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Market Commentary (updated: 08.18.11)

Volatility Rears Its Ugly Head

The 5.6% rise in the Dow Jones Industrial Average (Dow) over the past week seemed to signal that the worst of the market downdraft was over. But, another wave of renewed selling in the stock market and buying of Treasuries, which are considered safe haven during difficult times, occurred on Thursday. At one point, the Dow had fallen by over 500 points and the 10-year U.S. Treasury yield, which moves inversely to its price, had declined to 1.97% — its lowest yield in decades. The Dow gained back some of its losses later in the day and the 10-year Treasury yield rose back above 2%, but it is clear that investor sentiment had worsened yet again.

The news that sparked the market drop and scramble into Treasuries was an unexpected rise in weekly unemployment claims back above the 400,000 (it had fallen below that psychologically important level last week), the weakest Philadelphia Fed regional business conditions index since 2008, and a disappointing report on existing home sales. Those investors who fear the U.S. economy is slipping into recession interpreted these reports as confirmation of their views and acted accordingly. Furthermore, these disappointing economic reports arrived, in the absence of announcements that policymakers on either side of the Atlantic have arrived upon plans that will reduce debt in the intermediate term without adverse consequences for growth. Are concerns of a double-dip recession warranted? In our view, a recession cannot be ruled out, but a sustained period of sub-par, though positive growth is more likely. First, recessions are typically preceded by a credit crunch, often induced by central bank tightening. While many businesses and households have had difficulty obtaining credit in the past three years, just in July, banks reported to the Federal Reserve that they have been easing their credit standards on most major loans. Furthermore, the policymaking body of the Federal Reserve, meanwhile, signaled last week that it intends to keep short-term interest rates low until well into 2013.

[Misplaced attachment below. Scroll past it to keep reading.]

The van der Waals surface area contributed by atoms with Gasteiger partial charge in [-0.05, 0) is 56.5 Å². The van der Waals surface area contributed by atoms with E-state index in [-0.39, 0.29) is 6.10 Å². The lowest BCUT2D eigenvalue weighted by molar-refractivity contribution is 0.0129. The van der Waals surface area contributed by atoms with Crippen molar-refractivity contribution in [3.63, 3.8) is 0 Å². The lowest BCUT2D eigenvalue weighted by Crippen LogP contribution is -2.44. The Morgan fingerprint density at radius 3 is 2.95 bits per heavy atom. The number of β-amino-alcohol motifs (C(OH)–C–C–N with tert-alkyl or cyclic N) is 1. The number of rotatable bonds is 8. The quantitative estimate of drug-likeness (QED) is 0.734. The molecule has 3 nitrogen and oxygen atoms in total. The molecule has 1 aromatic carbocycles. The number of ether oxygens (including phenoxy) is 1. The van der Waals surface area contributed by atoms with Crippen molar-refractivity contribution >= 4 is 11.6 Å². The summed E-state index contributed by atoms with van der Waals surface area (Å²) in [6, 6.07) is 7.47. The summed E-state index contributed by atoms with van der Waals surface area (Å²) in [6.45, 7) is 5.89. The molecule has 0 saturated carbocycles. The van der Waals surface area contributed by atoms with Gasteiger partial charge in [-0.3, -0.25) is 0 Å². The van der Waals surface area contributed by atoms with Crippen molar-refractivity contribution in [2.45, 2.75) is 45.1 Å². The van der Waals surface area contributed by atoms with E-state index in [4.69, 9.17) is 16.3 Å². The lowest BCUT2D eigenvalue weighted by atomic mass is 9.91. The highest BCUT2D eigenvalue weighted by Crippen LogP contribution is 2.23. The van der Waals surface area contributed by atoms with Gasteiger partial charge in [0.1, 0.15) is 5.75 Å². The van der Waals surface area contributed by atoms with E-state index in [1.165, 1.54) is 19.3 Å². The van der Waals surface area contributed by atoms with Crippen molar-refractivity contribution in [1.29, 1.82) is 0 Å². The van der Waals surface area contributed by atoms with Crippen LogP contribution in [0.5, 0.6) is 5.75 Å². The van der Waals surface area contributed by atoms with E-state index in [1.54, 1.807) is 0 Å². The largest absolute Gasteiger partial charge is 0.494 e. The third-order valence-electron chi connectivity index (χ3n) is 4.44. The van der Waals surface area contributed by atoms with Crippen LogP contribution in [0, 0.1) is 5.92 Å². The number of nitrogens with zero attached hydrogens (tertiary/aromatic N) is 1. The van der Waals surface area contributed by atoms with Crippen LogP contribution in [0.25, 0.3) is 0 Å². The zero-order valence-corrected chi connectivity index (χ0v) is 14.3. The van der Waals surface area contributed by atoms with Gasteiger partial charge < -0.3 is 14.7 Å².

Second, the corporate sector is healthy. Second quarter earnings for the S&P 500 exceeded estimates for the tenth quarter in a row and analysts have raised their revenue forecasts for seven out of ten sectors in this index over the past three months. The consensus among analysts is that corporate earnings will grow by 16.7% in 2011, with further growth expected in 2012. Third, while cut-backs in government spending at the federal, state and local government have dampened GDP growth in the last two quarters, and are expected to do so in future quarters as the massive stimulus provided in the last recession is withdrawn, both exports and business investment remain strong. Lastly, consumer spending, which represents over two-thirds of GDP, is holding up surprisingly well as evidenced by recent retail sales reports. The consensus among private economists is that GDP growth will remain positive, if disappointingly slow, in coming quarters.